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NSERC Solar Buildings Research Network (2005-2010)

Challenge

Solar Buildings Research NetworkBuildings account for about 30 percent of Canada’s energy consumption, about 53 percent of its electricity consumption and roughly 28 percent of its greenhouse gas (GHG) emissions. These energy flows and GHG emissions, which are associated with the heating, cooling and lighting of buildings, have the potential to be substantially reduced if the incident solar energy on the façades or roofs of buildings is utilized.

The solar energy incident on the envelope of a typical building far exceeds its energy consumption. There is, therefore, the potential for a building to achieve, on average, zero energy consumption if the utilization of solar energy for daylighting and to produce electricity and useful heat is optimized.

The vision of the Solar Buildings Research Network (SBRN) is the development of the solar-optimized building as an integrated advanced technological system that approaches zero average annual energy consumption while being cost-effective and comfortable.

Solar HomeEcoTerra Home, located in Eastman, Quebec – Prefabricated demonstration solar house constructed by Alouette Homes, with energy systems design by the Solar Buildings Research Network. The home includes passive solar design and optimized thermal storage, an innovative building-integrated photovoltaic-thermal system and a geothermal heat pump.



Network Structure

The Solar Buildings Research Network is currently the major Canadian research effort focused on solar energy and buildings. It brings together 26 Canadian researchers from 11 universities to develop the solar-optimized homes and commercial buildings of the future. The Network also includes researchers and experts from Natural Resources Canada (NRCan), the Canada Housing and Mortgage Corporation (CMHC) and Hydro-Québec. Industrial partners from the energy and construction sectors are involved in most projects, developing the know-how that will help them compete in the global market.

The budget of the Network between 2005 and 2010 is about $7 million, with about $5.1 million from NSERC; $1.6 million from NRCan; $250,000 from CMHC; $75,000 from Hydro-Québec; and over $1.5 million in-kind support from more than 20 industrial partners.

Research Objectives

  • The development of effective methods for integrating solar collection, storage and utilization systems into the building envelope. New concepts and designs that optimize solar energy utilization in combination with lighting and heating/cooling systems will be developed.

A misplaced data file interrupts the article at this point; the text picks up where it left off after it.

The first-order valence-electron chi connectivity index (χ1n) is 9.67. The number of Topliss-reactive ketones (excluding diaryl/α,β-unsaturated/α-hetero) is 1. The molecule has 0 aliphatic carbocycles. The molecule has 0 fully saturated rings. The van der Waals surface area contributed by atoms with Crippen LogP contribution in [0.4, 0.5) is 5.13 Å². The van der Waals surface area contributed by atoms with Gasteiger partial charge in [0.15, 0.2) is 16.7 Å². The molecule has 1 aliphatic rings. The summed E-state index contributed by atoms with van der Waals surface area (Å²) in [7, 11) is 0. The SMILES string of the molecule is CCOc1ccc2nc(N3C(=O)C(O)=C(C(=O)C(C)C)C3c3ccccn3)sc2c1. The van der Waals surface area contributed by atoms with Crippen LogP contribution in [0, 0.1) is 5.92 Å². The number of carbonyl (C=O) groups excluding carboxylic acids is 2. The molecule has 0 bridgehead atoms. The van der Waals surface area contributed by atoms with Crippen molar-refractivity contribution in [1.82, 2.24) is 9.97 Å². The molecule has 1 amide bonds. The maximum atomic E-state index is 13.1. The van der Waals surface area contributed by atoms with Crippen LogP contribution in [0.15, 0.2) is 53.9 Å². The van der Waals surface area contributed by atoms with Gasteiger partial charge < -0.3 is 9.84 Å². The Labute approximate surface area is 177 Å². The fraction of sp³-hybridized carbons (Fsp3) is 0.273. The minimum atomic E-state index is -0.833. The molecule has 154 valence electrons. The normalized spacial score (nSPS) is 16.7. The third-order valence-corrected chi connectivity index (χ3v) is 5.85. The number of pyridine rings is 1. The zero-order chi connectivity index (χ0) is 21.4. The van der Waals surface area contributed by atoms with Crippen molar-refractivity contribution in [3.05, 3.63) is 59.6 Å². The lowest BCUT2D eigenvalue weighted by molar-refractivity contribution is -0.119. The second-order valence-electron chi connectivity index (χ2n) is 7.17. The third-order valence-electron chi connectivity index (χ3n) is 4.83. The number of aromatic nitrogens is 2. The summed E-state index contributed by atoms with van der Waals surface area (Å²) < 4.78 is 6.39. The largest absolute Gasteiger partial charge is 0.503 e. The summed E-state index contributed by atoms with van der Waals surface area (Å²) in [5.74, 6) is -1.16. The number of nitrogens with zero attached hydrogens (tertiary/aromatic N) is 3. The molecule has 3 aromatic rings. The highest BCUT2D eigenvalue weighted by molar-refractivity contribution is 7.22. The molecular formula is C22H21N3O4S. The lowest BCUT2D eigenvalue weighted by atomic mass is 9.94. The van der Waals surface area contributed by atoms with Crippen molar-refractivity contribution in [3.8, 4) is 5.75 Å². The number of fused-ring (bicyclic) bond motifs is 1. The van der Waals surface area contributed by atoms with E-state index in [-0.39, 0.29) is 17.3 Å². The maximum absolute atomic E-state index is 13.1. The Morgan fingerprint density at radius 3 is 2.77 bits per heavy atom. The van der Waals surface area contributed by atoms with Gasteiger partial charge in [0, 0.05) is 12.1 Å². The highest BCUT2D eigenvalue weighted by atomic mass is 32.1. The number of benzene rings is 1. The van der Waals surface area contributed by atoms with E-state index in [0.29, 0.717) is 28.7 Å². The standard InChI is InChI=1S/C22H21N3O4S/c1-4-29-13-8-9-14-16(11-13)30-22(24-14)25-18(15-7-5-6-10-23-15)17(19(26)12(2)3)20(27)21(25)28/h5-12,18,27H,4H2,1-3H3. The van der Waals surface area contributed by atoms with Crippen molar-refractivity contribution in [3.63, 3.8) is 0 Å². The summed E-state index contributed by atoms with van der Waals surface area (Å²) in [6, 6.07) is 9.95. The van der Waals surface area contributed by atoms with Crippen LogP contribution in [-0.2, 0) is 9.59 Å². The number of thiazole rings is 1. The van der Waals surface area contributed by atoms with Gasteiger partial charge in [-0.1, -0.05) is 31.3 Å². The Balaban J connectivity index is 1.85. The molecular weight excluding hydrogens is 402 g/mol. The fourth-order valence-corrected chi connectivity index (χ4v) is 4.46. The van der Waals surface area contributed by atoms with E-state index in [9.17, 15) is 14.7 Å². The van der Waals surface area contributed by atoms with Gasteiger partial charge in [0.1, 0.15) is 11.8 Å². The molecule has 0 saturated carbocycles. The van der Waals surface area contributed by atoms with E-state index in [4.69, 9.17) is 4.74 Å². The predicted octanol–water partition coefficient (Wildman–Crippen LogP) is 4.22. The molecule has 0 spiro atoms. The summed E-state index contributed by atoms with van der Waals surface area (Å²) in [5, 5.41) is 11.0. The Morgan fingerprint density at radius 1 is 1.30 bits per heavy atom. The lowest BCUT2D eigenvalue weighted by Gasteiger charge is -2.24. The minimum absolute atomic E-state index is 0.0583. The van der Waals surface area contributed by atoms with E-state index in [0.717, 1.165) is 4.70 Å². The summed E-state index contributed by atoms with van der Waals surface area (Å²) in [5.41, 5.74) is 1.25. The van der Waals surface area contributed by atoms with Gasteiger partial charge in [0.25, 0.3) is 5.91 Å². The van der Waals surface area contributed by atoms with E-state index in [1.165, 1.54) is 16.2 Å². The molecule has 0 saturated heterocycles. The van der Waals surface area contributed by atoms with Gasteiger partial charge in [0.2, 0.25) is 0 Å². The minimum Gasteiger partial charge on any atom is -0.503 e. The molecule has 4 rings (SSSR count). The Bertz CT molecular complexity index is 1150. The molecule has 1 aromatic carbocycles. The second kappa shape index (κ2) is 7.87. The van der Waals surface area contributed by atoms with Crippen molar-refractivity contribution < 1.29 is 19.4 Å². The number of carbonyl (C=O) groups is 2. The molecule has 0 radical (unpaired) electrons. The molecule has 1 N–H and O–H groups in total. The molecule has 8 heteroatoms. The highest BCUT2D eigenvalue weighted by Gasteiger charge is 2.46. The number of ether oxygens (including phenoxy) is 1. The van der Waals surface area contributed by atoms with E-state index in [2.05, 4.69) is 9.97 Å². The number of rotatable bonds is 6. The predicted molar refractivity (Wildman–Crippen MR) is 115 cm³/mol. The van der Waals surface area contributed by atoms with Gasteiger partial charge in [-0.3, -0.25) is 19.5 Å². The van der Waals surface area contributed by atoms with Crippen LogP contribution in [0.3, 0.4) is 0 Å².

• The development and improvement of solar energy utilization technologies to reduce costs and raise the overall energy efficiency. Component level research aimed at supporting the first objective and improving solar-energy collection and conversion to electricity and/or heat, as well as enhancing daylight utilization, will be performed.
  • The development of cost-effective, innovative and efficient solar-based power generation systems for buildings.
  • The development of simulation design tools and methodologies to be used throughout the solar building design process, especially at the high-impact early stages.
  • The development of simulation tools to assist in policy planning.

The research is organized into the following four themes:

  1. Integration of solar energy systems into buildings;
  2. Solar thermal systems for heating and cooling;
  3. Solar electricity generation in buildings; and
  4. Simulation tools for solar building design.

Outcomes

  • The innovative integration of solar energy systems with the building envelope and with heating, cooling, ventilation and energy storage systems will contribute to gradually transforming the way we conceive, design and operate buildings, to achieve close to net-zero energy consumption. The resulting GHG emission reductions will be another benefit.
  • The SBRN has developed innovative building-integrated photovoltaic-thermal systems, improved solar-thermal systems and efficient power generation systems for solar buildings.
  • Design tools, operating strategies and control algorithms are being developed to enable the efficient design and operation of solar-optimized buildings. These tools and operating strategies take a holistic view of buildings, emphasizing the optimal combination of energy efficiency and solar energy utilization, solar heating of fresh air and abundant daylight. They contribute to enhancing our indoor environment.
  • The Network is committed to training over 100 graduate students, post-doctoral fellows and undergraduate research assistants, who will contribute to making its vision a reality.

Contact

Andreas K. Athienitis
Tel.: 514-848-2424, ext. 8791
E-mail: aathieni@encs.concordia.ca
Web site: This link will take you to another Web site www.solarbuildings.ca


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